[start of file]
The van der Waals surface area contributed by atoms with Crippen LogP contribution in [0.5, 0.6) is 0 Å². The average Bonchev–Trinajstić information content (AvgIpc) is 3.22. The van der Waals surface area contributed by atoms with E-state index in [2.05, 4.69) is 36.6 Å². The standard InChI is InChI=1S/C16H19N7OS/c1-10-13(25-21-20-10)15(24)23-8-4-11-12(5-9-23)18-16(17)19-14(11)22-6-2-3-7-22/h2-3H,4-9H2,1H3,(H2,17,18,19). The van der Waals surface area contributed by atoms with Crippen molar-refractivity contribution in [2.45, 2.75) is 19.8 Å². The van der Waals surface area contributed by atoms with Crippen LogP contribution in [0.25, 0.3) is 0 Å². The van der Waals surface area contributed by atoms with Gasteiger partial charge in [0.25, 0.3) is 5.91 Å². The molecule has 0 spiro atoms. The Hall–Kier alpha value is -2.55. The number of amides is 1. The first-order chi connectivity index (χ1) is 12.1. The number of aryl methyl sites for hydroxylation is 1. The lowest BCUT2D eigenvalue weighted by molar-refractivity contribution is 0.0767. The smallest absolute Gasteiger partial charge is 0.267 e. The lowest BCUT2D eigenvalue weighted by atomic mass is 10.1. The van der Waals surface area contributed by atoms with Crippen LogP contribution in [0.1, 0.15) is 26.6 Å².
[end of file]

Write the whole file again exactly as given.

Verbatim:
The van der Waals surface area contributed by atoms with Crippen LogP contribution in [0.5, 0.6) is 0 Å². The average Bonchev–Trinajstić information content (AvgIpc) is 3.22. The van der Waals surface area contributed by atoms with E-state index in [2.05, 4.69) is 36.6 Å². The standard InChI is InChI=1S/C16H19N7OS/c1-10-13(25-21-20-10)15(24)23-8-4-11-12(5-9-23)18-16(17)19-14(11)22-6-2-3-7-22/h2-3H,4-9H2,1H3,(H2,17,18,19). The van der Waals surface area contributed by atoms with Crippen molar-refractivity contribution in [2.45, 2.75) is 19.8 Å². The van der Waals surface area contributed by atoms with Crippen LogP contribution in [0.25, 0.3) is 0 Å². The van der Waals surface area contributed by atoms with Gasteiger partial charge in [0.25, 0.3) is 5.91 Å². The molecule has 0 spiro atoms. The Hall–Kier alpha value is -2.55. The number of amides is 1. The first-order chi connectivity index (χ1) is 12.1. The number of aryl methyl sites for hydroxylation is 1. The lowest BCUT2D eigenvalue weighted by molar-refractivity contribution is 0.0767. The smallest absolute Gasteiger partial charge is 0.267 e. The lowest BCUT2D eigenvalue weighted by atomic mass is 10.1. The van der Waals surface area contributed by atoms with Crippen LogP contribution in [0.1, 0.15) is 26.6 Å².